1911 Encyclopædia Britannica/Schimmel, Hendrik Jan

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22303611911 Encyclopædia Britannica, Volume 24 — Schimmel, Hendrik Jan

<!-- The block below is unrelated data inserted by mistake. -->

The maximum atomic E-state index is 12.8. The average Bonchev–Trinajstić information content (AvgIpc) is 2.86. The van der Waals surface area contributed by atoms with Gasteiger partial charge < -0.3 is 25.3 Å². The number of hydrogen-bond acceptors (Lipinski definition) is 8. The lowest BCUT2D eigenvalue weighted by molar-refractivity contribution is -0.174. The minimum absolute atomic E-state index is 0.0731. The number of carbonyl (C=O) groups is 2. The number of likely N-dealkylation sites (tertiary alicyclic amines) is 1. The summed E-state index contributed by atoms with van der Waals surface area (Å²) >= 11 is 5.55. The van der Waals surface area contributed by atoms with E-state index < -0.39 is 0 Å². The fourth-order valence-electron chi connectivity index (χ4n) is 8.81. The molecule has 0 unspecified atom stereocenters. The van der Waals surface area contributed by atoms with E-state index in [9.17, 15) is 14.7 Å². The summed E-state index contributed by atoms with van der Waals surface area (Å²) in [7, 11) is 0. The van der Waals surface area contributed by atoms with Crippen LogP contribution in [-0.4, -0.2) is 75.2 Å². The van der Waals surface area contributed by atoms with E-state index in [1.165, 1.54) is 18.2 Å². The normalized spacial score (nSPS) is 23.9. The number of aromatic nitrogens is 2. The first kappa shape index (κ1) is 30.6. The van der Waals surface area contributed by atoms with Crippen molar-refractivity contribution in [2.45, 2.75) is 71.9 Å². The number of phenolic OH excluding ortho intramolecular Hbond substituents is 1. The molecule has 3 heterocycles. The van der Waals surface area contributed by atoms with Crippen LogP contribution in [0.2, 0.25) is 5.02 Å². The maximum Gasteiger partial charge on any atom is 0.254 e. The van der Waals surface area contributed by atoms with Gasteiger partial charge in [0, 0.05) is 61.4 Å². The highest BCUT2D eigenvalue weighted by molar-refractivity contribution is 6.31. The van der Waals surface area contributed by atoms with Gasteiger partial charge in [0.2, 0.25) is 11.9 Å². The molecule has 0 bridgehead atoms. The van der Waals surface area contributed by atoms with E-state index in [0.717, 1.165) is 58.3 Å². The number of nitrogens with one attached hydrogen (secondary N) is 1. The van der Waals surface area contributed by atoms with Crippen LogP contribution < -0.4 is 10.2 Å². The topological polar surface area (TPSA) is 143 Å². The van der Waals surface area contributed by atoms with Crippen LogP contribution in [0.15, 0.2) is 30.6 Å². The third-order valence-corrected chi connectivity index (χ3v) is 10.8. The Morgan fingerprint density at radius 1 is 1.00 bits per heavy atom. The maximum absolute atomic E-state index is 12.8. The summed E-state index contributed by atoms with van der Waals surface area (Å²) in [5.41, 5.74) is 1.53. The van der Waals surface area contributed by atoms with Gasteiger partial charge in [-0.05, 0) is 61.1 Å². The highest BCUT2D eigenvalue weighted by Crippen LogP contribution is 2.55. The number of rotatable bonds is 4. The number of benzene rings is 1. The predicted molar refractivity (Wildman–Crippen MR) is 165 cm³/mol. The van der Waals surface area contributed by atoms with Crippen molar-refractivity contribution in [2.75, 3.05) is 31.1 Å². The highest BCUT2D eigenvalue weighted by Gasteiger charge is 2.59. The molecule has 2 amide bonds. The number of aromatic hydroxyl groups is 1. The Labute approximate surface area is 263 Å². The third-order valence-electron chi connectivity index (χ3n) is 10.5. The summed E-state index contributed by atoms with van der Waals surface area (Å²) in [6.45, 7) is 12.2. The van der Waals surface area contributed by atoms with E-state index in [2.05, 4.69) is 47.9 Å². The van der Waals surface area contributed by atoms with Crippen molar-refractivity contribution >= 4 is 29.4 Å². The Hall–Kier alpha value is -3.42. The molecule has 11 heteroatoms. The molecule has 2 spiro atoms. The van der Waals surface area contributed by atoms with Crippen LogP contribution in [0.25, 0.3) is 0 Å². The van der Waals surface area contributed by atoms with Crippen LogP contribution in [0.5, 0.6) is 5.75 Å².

SCHIMMEL, HENDRIK JAN (1825–), Dutch poet and novelist, was born on the 30th of June 1825, at ’S Graveland, in the province of North Holland, where his father was a notary and the burgomaster., From 1836 to 1842 Schimmel served in his father's office, and upon his death he was taken into the office of the agent of the Dutch Treasury in Amsterdam, exchanging in 1849 for a post with the Dutch Trading Company there. In 1863 he became a director of the Amsterdam Credit Association. His first volume of poems appeared in 1852; but it was as a writer of historical dramas in blank verse and one of the regenerators of the Dutch stage that his literary position was made. His finest production was Struensee (1868), which was preceded by Napoleon Bonaparte (1851) and Juffrouw Serklaas (“Mrs Serklaas,” 1857). Among his other dramatic works may be mentioned Joan Woutersz (a drama, 1847), Twee Tudors (“Two Tudors,” 1847), Gondelbald (1848), Schuld en Boete (“Guilt and Retribution,” a drama, 1852), Het Kind van Staat (“The State Child,” a dramatic fragment, 1859); Zege na Strijd (“Struggle and Triumph,” a drama, 1878). Schimmel's renderings of Casimir de la Vigne's Louis XI., Geibel's Sophonisbe, and Ponsard's Lucrèce are also still acted in the Netherlands. His novels are distinguished by their vigorous style and able characterization. The earlier, better-known ones betray the writer's English proclivities. The plots of Mary Hollis (1860, 3 vols., English translation, London 1872, under the title of “Mary Hollis, a Romance of the Days of Charles II. and William, Prince of Orange,” 3 vols.) and of Mylady Carlisle (1864, 4 vols.) are laid in England, whereas those of his Sinjeur Semeyns (1875, 3 vols.), a powerful picture of the terrible year 1672, and of De Kapitein van de Lijfgarde (1888, 3 vols., English adaptation, 1896, under the title of “The Lifeguardsman,” 1 vol.), a continuation of “Master Semeyns,” are almost entirely centred in Holland. He had many points of style and manner in common with Madame Bosboom-Toussaint, though both remained highly original in their treatment. Both finally reverted to essentially national subjects. To the earlier romances of Schimmel belong: Bonaparte en zyn Tyd (“Bonaparte and his Time,” 1853), De Eerste Dag eens Nieuwen Levens (“The First Day of a New Life,” 2 vols., 1855), Sproken en Vertellingen (“Legends and Tales,” 1855), Een Haagsche Joffer (“A Hague Damsel,” 1857), De Vooravond der Revolutie (“The Eve of the Revolution,” 1866). Schimmel was an early collaborator of Potgieter on the Gids staff. His dramatic works appeared in a collected edition in 1885–1886 at Amsterdam (3 vols.), followed by a complete and popular issue of his novels (Schiedam, 1892).